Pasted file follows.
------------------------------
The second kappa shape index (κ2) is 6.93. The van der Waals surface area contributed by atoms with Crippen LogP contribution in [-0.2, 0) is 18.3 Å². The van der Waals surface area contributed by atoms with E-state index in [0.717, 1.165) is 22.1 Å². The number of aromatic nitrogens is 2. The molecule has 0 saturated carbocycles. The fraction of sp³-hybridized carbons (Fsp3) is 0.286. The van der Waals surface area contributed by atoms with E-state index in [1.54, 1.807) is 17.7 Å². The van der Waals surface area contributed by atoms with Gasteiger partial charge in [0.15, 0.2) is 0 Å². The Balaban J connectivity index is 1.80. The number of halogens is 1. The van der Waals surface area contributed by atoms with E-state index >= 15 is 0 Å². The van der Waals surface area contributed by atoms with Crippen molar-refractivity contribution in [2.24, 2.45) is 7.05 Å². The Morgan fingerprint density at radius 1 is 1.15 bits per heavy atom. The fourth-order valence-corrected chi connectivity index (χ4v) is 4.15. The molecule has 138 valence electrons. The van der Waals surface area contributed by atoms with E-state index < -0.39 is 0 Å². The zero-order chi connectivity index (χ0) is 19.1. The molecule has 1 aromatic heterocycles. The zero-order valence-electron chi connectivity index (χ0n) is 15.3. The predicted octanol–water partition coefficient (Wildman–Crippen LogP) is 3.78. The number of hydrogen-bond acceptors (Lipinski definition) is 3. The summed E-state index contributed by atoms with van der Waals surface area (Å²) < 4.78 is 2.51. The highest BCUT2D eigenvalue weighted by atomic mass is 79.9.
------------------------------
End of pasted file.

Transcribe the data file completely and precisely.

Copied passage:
The second kappa shape index (κ2) is 6.93. The van der Waals surface area contributed by atoms with Crippen LogP contribution in [-0.2, 0) is 18.3 Å². The van der Waals surface area contributed by atoms with E-state index in [0.717, 1.165) is 22.1 Å². The number of aromatic nitrogens is 2. The molecule has 0 saturated carbocycles. The fraction of sp³-hybridized carbons (Fsp3) is 0.286. The van der Waals surface area contributed by atoms with E-state index in [1.54, 1.807) is 17.7 Å². The van der Waals surface area contributed by atoms with Gasteiger partial charge in [0.15, 0.2) is 0 Å². The Balaban J connectivity index is 1.80. The number of halogens is 1. The van der Waals surface area contributed by atoms with E-state index >= 15 is 0 Å². The van der Waals surface area contributed by atoms with Crippen molar-refractivity contribution in [2.24, 2.45) is 7.05 Å². The Morgan fingerprint density at radius 1 is 1.15 bits per heavy atom. The fourth-order valence-corrected chi connectivity index (χ4v) is 4.15. The molecule has 138 valence electrons. The van der Waals surface area contributed by atoms with E-state index < -0.39 is 0 Å². The zero-order chi connectivity index (χ0) is 19.1. The molecule has 1 aromatic heterocycles. The zero-order valence-electron chi connectivity index (χ0n) is 15.3. The predicted octanol–water partition coefficient (Wildman–Crippen LogP) is 3.78. The number of hydrogen-bond acceptors (Lipinski definition) is 3. The summed E-state index contributed by atoms with van der Waals surface area (Å²) < 4.78 is 2.51. The highest BCUT2D eigenvalue weighted by atomic mass is 79.9.